Best Rice for Rice Pudding: Creamiest Results

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Sweet, creamy, and heavenly—that’s rice pudding for you. Or, at least, when done correctly.

My friend cooked this dessert once. Only then did I realize that pudding can be literally hard to swallow.

Her pudding wasn’t creamy, and some grains were too firm. A comfort food turned uncomfortable. 

Turns out, she was using the wrong rice for rice pudding. 

I don’t want you to make the same mistake. 

So, here are my top rice recommendations when cooking rice pudding. 

Why The Rice Matters in Rice Pudding

Rice pudding in a white bowl.

I’m a firm believer that if you’re planning to use the wrong type of rice for rice pudding, you might as well cook a different dish instead. 

See, in many dishes, rice is just one of the many important ingredients you’ll use. 

But, as the dessert’s name suggests, rice is the main character when cooking rice pudding.

It takes up almost 70% of the entire dish (a not-so-scientific guess, lol)

So, the rice you choose will literally determine the creaminess, consistency, and flavor profile of your rice pudding.

That said, take note of the rice varieties mentioned below! 

Best Rice Variety for Rice Pudding: Arborio Rice

Let me share my shortcut to achieving that iconic creaminess of rice pudding. 

Arborio Rice

Raw arborio rice in a clay pot.

Arborio rice is my go-to rice variety when making rice pudding. 

I first used this type of rice when I finally cooked risotto the right way.

When I realized how creamy Arborio rice can be, I immediately switched to using it for rice pudding as well. 

More Reasons to Use Arborio Rice for Rice Pudding

Texture: Despite having high enough starch content to make rice pudding creamy, Arborio rice doesn’t “break down” when cooked. It still provides that ideal semi-chewy texture we all love when eating rice pudding.

Flavor Absorption: When I tried using long grain white rice for rice pudding (like a recipe suggested), I ended up with a pudding where all the flavor was in the liquid. After switching to Arborio rice, I never encountered the same problem again!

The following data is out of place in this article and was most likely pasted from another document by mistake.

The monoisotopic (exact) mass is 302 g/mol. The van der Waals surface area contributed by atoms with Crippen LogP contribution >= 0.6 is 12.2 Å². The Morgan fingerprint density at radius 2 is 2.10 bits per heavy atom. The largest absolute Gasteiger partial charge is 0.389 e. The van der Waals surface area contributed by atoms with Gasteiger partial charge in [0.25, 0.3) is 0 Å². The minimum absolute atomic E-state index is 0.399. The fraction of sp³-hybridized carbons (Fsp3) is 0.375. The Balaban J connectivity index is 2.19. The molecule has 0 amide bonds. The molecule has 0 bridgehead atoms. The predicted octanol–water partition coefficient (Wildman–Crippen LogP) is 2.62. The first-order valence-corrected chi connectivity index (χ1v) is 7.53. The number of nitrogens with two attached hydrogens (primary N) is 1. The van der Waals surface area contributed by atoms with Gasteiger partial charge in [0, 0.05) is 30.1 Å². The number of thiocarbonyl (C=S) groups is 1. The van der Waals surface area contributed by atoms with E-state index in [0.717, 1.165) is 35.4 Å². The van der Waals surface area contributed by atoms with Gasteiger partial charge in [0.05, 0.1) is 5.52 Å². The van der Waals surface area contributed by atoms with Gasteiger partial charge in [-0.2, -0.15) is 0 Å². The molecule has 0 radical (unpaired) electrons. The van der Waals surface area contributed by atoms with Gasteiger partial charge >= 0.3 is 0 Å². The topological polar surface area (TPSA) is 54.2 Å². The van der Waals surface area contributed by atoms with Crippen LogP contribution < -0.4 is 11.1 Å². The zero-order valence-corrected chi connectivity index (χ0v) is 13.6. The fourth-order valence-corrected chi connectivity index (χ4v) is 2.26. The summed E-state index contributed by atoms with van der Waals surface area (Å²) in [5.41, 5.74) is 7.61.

Consistency: Arborio rice cooks evenly (not all rice varieties have this quality). So, you won’t have an odd mix of creamy grains and random hard grains once the pudding is cooked.

Rice Runner-ups for Rice Pudding

I believe Arborio rice is the superior rice for rice pudding. But whenever I need alternatives, here are the rice varieties I go for. 

Carnaroli Rice

Carnaroli rice food in blue background.

Like Arborio rice, Carnaroli rice is also commonly used for creamy dishes due to its high starch content (even higher than Arborio rice). 

It also absorbs flavor extremely well, which is ideal for rice pudding. 

The only downside I can really think about using Carnaroli rice is that it’s typically harder to find, and it usually costs more than Arborio rice. 

Sushi Rice (​​Japanese Short-Grain Rice)

Though this rice variety is most commonly used for sushi, it works well with creamy dishes like rice pudding as well. 

I usually recommend this alternative to friends who have a hard time finding Arborio rice or want more budget-friendly ingredients when cooking.

If you’re using sushi rice for rice pudding, though, wash it thoroughly (4 to 5 times). 

Sushi rice has a high surface starch that can make the pudding too thick if it’s not rinsed enough. 

Bonus: Best Rice for Arroz Con Leche

For most rice pudding recipes, I use Arborio rice.

But, when it’s time to cook arroz con leche, best believe I’m using long-grain white rice. 

That’s the most common rice they use in Mexico for this traditional recipe. 

And, of course, I’m not one to rewrite tradition. 

Road to the Creamiest Rice Pudding 

Now that you know which types of rice are suitable for rice pudding, you’re fully equipped to create the creamiest rice pudding you’ll ever make. 

Fun fact: Rice pudding can be eaten warm or cool, so I suggest trying it out both ways to see what works best for you! 

Yield: 4

Simple Yet Creamy Rice Pudding

Rice pudding with cinnamon on top in a white bowl.

The perfect comfort food for winter and a delightful dessert during summer.

Cook Time 45 minutes
Total Time 45 minutes


  • 1/2 cup of uncooked Arborio rice
  • 1 cup of water
  • 1 tablespoon of butter
  • 2 cups of whole milk
  • ¼ cup of sugar
  • 1 teaspoon of vanilla extract
  • Ground cinnamon (optional)
  • A pinch of salt


  1. In a heavy-bottom saucepan, bring water, butter, and salt to a boil. 
  2. Add the uncooked Arborio rice and let the saucepan return to a boil while stirring occasionally.
  3. Turn the heat to the lowest possible setting. 
  4. Stir or shake the pan occasionally until the rice absorbs most of the water in about 15 minutes. 
  5. In a separate heavy-bottom saucepan, mix the milk, sugar, vanilla extract, and ground cinnamon (if using) and let it simmer. 
  6. Add the cooked rice to the milk mixture and gently fold it in. Let the saucepan simmer until it absorbs most of the milk (10 to 15 minutes) 
  7. Serve warm or cool, and enjoy! 

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